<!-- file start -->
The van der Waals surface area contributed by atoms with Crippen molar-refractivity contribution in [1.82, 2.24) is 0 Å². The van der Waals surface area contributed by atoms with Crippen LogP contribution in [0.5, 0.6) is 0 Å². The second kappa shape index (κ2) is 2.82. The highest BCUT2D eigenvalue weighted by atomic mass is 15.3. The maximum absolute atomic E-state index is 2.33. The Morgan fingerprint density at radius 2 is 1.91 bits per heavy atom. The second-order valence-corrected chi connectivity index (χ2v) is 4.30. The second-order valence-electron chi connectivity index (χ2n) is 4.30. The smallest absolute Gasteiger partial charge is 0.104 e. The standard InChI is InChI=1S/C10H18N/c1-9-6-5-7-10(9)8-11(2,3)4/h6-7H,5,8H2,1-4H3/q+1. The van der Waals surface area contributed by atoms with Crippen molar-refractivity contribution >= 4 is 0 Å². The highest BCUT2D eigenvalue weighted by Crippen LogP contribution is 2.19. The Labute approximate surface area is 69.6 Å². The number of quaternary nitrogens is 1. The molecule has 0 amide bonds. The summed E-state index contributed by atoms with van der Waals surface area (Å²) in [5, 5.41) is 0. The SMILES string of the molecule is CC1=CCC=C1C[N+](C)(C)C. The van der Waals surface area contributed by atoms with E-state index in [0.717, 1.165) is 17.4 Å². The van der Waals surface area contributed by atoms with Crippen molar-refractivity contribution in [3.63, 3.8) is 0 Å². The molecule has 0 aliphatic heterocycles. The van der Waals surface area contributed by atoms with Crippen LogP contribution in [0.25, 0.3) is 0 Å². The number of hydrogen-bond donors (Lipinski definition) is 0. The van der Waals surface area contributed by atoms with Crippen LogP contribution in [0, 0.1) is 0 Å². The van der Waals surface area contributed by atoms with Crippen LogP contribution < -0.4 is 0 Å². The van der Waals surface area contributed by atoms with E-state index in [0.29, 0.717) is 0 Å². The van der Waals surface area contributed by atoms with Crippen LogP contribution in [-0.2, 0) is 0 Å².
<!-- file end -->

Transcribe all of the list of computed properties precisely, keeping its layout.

The van der Waals surface area contributed by atoms with Crippen molar-refractivity contribution in [1.82, 2.24) is 0 Å². The van der Waals surface area contributed by atoms with Crippen LogP contribution in [0.5, 0.6) is 0 Å². The second kappa shape index (κ2) is 2.82. The highest BCUT2D eigenvalue weighted by atomic mass is 15.3. The maximum absolute atomic E-state index is 2.33. The Morgan fingerprint density at radius 2 is 1.91 bits per heavy atom. The second-order valence-corrected chi connectivity index (χ2v) is 4.30. The second-order valence-electron chi connectivity index (χ2n) is 4.30. The smallest absolute Gasteiger partial charge is 0.104 e. The standard InChI is InChI=1S/C10H18N/c1-9-6-5-7-10(9)8-11(2,3)4/h6-7H,5,8H2,1-4H3/q+1. The van der Waals surface area contributed by atoms with Crippen molar-refractivity contribution >= 4 is 0 Å². The highest BCUT2D eigenvalue weighted by Crippen LogP contribution is 2.19. The Labute approximate surface area is 69.6 Å². The number of quaternary nitrogens is 1. The molecule has 0 amide bonds. The summed E-state index contributed by atoms with van der Waals surface area (Å²) in [5, 5.41) is 0. The SMILES string of the molecule is CC1=CCC=C1C[N+](C)(C)C. The van der Waals surface area contributed by atoms with E-state index in [0.717, 1.165) is 17.4 Å². The van der Waals surface area contributed by atoms with Crippen molar-refractivity contribution in [3.63, 3.8) is 0 Å². The molecule has 0 aliphatic heterocycles. The van der Waals surface area contributed by atoms with Crippen LogP contribution in [0.25, 0.3) is 0 Å². The number of hydrogen-bond donors (Lipinski definition) is 0. The van der Waals surface area contributed by atoms with Crippen LogP contribution in [0, 0.1) is 0 Å². The van der Waals surface area contributed by atoms with Crippen LogP contribution < -0.4 is 0 Å². The van der Waals surface area contributed by atoms with E-state index in [0.29, 0.717) is 0 Å². The van der Waals surface area contributed by atoms with Crippen LogP contribution in [-0.2, 0) is 0 Å².